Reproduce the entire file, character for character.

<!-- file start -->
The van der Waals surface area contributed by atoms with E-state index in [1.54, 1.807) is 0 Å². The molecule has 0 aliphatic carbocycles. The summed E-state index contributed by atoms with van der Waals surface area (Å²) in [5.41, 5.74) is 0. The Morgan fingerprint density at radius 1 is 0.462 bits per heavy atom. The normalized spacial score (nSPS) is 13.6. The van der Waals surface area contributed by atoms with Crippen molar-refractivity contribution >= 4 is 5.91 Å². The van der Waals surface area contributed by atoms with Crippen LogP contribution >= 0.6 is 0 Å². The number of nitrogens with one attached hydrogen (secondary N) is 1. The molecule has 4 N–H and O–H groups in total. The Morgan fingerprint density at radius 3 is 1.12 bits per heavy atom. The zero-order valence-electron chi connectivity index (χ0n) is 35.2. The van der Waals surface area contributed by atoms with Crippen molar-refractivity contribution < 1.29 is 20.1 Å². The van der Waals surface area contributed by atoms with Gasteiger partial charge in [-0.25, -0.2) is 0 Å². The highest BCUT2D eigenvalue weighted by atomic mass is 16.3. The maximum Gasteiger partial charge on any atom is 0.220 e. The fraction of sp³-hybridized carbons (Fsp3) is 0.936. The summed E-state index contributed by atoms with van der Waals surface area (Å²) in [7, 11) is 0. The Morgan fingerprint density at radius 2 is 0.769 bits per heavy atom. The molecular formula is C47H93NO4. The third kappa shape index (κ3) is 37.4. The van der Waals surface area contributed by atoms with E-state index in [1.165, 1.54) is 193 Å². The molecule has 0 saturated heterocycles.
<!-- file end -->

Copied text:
The van der Waals surface area contributed by atoms with E-state index in [1.54, 1.807) is 0 Å². The molecule has 0 aliphatic carbocycles. The summed E-state index contributed by atoms with van der Waals surface area (Å²) in [5.41, 5.74) is 0. The Morgan fingerprint density at radius 1 is 0.462 bits per heavy atom. The normalized spacial score (nSPS) is 13.6. The van der Waals surface area contributed by atoms with Crippen molar-refractivity contribution >= 4 is 5.91 Å². The van der Waals surface area contributed by atoms with Crippen LogP contribution >= 0.6 is 0 Å². The number of nitrogens with one attached hydrogen (secondary N) is 1. The molecule has 4 N–H and O–H groups in total. The Morgan fingerprint density at radius 3 is 1.12 bits per heavy atom. The zero-order valence-electron chi connectivity index (χ0n) is 35.2. The van der Waals surface area contributed by atoms with Crippen molar-refractivity contribution < 1.29 is 20.1 Å². The van der Waals surface area contributed by atoms with Gasteiger partial charge in [-0.25, -0.2) is 0 Å². The highest BCUT2D eigenvalue weighted by atomic mass is 16.3. The maximum Gasteiger partial charge on any atom is 0.220 e. The fraction of sp³-hybridized carbons (Fsp3) is 0.936. The summed E-state index contributed by atoms with van der Waals surface area (Å²) in [7, 11) is 0. The Morgan fingerprint density at radius 2 is 0.769 bits per heavy atom. The molecular formula is C47H93NO4. The third kappa shape index (κ3) is 37.4. The van der Waals surface area contributed by atoms with E-state index in [1.165, 1.54) is 193 Å². The molecule has 0 saturated heterocycles.